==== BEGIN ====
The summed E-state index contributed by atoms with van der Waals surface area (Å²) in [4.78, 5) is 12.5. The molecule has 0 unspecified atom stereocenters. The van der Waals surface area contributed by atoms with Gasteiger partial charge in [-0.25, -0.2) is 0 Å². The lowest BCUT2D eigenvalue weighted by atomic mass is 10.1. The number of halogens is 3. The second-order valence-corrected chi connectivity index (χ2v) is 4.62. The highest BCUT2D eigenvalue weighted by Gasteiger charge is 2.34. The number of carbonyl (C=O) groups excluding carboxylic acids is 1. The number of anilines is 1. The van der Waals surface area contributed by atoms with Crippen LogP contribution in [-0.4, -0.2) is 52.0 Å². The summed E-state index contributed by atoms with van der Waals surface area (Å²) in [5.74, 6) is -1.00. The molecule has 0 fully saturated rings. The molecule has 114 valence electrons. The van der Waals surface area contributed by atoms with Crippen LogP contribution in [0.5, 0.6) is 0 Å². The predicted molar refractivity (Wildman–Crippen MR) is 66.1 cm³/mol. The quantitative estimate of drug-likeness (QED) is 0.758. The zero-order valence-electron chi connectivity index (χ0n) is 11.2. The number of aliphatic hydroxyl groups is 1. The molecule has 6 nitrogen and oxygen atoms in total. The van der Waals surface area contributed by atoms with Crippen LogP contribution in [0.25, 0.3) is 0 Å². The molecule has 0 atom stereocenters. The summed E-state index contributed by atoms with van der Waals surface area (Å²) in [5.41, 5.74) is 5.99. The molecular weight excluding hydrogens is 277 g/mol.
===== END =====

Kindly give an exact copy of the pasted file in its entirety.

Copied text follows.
The summed E-state index contributed by atoms with van der Waals surface area (Å²) in [4.78, 5) is 12.5. The molecule has 0 unspecified atom stereocenters. The van der Waals surface area contributed by atoms with Gasteiger partial charge in [-0.25, -0.2) is 0 Å². The lowest BCUT2D eigenvalue weighted by atomic mass is 10.1. The number of halogens is 3. The second-order valence-corrected chi connectivity index (χ2v) is 4.62. The highest BCUT2D eigenvalue weighted by Gasteiger charge is 2.34. The number of carbonyl (C=O) groups excluding carboxylic acids is 1. The number of anilines is 1. The van der Waals surface area contributed by atoms with Crippen LogP contribution in [-0.4, -0.2) is 52.0 Å². The summed E-state index contributed by atoms with van der Waals surface area (Å²) in [5.74, 6) is -1.00. The molecule has 0 fully saturated rings. The molecule has 114 valence electrons. The van der Waals surface area contributed by atoms with Crippen LogP contribution in [0.5, 0.6) is 0 Å². The predicted molar refractivity (Wildman–Crippen MR) is 66.1 cm³/mol. The quantitative estimate of drug-likeness (QED) is 0.758. The zero-order valence-electron chi connectivity index (χ0n) is 11.2. The number of aliphatic hydroxyl groups is 1. The molecule has 6 nitrogen and oxygen atoms in total. The van der Waals surface area contributed by atoms with Crippen LogP contribution in [0.25, 0.3) is 0 Å². The molecule has 0 atom stereocenters. The summed E-state index contributed by atoms with van der Waals surface area (Å²) in [5.41, 5.74) is 5.99. The molecular weight excluding hydrogens is 277 g/mol.